Peter Arenstam was born on a farm in Western Massachusetts but grew up on the coast in historic Plymouth. At 16 he traveled to Colorado to participate in the mountaineering program outward bound. He sailed down the east coast on a passenger carrying boat to Florida and earned his captain’s license at the age of 18.
In 1985 Peter received a Bachelor of Arts degree in Philosophy from Bates College in Lewiston, Maine. He went on to apprentice in boat building at the Maine Maritime Museum in Bath where he became an instructor and free lance boat builder.
Currently Peter’s duties as manager of the Maritime Artisans at Plimoth Plantation, the living history museum of 17th century Plymouth, keeps him busy overseeing the restoration and sailing program of the reproduction ship, Mayflower II. He is a frequent lecturer and public speaker on Mayflower and maritime history. The whole region celebrated the fiftieth anniversary of the ship’s sailing from England to America during the summer of 2007.
Peter sailed as captain on a Jamestown settlement reproduction ship during New Line Cinema’s production of the Colin Ferel film, A New World and has a role in the History channel’s documentary, Desperate Crossings: The Untold story of the Mayflower.
Peter and his wife Susan have two daughters, Hannah, 19, and Abby, 16. They live in Plymouth in an old Cape style house near the ocean.
1) Have you been published?
I am proud to say that I have six books in print. The first book, I am co-author with John Kemp from Plimoth Plantation, and Catherine O’Neil Grace, Mayflower 1620: A New Look at a Pilgrim Voyage, published by National Geographic in 2003. The Second book is Felix and His mayflower II Adventures, published by Plimoth Plantation in 2007. I also wrote a series of four books for Mitten Press from Ann Arbor Michigan. They are, respectively, Nicholas, A Massachusetts Tale, A Maine Tale, A New Hampshire Tale, and A Vermont Tale.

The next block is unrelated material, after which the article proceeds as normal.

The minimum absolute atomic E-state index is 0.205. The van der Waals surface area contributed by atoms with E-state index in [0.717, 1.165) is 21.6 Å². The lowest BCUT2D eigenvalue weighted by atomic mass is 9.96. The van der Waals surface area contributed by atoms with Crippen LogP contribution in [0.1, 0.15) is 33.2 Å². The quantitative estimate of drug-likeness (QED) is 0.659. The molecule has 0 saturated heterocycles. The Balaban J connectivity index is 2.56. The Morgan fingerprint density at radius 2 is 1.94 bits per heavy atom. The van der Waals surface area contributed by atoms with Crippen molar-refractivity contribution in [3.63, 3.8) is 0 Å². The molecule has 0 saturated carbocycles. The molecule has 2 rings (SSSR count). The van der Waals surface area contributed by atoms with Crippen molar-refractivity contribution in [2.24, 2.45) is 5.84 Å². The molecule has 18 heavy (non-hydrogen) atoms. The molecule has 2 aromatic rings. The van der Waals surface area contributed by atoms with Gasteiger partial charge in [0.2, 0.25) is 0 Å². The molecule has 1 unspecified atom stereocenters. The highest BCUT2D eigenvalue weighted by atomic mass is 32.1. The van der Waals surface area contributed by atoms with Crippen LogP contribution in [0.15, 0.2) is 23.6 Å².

2) What are you working on now?
Well, I have a picture book about the animals that sailed on the Mayflower in 1620, with my agent right now. I am doing research for a middle grade adventure novel set in England and New England in 1623-25. It seems I am kind of partial to that time in history.
3) Who is your favorite children’s book character and why?
This was a harder question to answer than I thought it would be at first. I am reaching back to books I read as a young kid, and I don’t think I can put one character atop all the others. Horton, from Dr. Seuss was a great character for his tenacity and humility, Mowgli for his bravery and fun, Sam Gamgee for the same things, Harriett for her bookish quirkiness, Jim Hawkins was brave and true almost beyond belief. I imagined myself beside each one of these characters at one time or another holding on to that dust speck too, writing in a journal secrets I observed, or sailing off to the Spanish Main on the Hispaniola in search of treasure, all real and part of my young life. I still read children’s literature today, love it and learn from it.
4) What do you think is the most important thing to know in the writing/publishing industry?
Patience, perseverance, and practice. Study others who have come before, work hard, and always be ready for a chance.
5) What is your favorite patch of sand and what do you love about it?
Plymouth Beach is a magnificent two and one half mile beach with lovely dunes, shallow water and a peacefulness belying its closeness to town. To top it off when the tide is low mid-day, Brown’s bank is a great sandy oasis of isolation off the end of the beach. It can only be reached by boat, but is worth the journey.